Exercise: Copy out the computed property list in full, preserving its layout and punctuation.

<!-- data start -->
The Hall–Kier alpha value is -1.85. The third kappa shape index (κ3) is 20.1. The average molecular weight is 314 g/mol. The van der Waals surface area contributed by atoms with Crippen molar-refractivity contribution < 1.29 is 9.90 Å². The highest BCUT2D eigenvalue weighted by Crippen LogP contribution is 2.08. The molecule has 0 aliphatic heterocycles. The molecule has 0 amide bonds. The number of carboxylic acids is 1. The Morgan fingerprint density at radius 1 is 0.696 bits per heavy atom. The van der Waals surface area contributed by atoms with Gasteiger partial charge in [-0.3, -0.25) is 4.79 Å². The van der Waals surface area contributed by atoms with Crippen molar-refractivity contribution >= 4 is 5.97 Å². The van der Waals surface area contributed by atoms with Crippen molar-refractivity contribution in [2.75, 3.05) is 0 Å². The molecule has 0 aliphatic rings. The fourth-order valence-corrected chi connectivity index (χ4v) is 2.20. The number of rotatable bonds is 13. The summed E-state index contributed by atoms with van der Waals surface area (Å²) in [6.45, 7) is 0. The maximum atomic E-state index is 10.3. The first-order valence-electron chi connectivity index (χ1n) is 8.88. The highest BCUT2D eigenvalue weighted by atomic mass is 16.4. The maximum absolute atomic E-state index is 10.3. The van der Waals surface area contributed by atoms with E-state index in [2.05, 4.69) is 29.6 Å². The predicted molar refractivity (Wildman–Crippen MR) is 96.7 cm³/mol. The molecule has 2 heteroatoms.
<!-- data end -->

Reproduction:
The Hall–Kier alpha value is -1.85. The third kappa shape index (κ3) is 20.1. The average molecular weight is 314 g/mol. The van der Waals surface area contributed by atoms with Crippen molar-refractivity contribution < 1.29 is 9.90 Å². The highest BCUT2D eigenvalue weighted by Crippen LogP contribution is 2.08. The molecule has 0 aliphatic heterocycles. The molecule has 0 amide bonds. The number of carboxylic acids is 1. The Morgan fingerprint density at radius 1 is 0.696 bits per heavy atom. The van der Waals surface area contributed by atoms with Gasteiger partial charge in [-0.3, -0.25) is 4.79 Å². The van der Waals surface area contributed by atoms with Crippen molar-refractivity contribution >= 4 is 5.97 Å². The van der Waals surface area contributed by atoms with Crippen molar-refractivity contribution in [2.75, 3.05) is 0 Å². The molecule has 0 aliphatic rings. The fourth-order valence-corrected chi connectivity index (χ4v) is 2.20. The number of rotatable bonds is 13. The summed E-state index contributed by atoms with van der Waals surface area (Å²) in [6.45, 7) is 0. The maximum atomic E-state index is 10.3. The first-order valence-electron chi connectivity index (χ1n) is 8.88. The highest BCUT2D eigenvalue weighted by atomic mass is 16.4. The maximum absolute atomic E-state index is 10.3. The van der Waals surface area contributed by atoms with E-state index in [2.05, 4.69) is 29.6 Å². The predicted molar refractivity (Wildman–Crippen MR) is 96.7 cm³/mol. The molecule has 2 heteroatoms.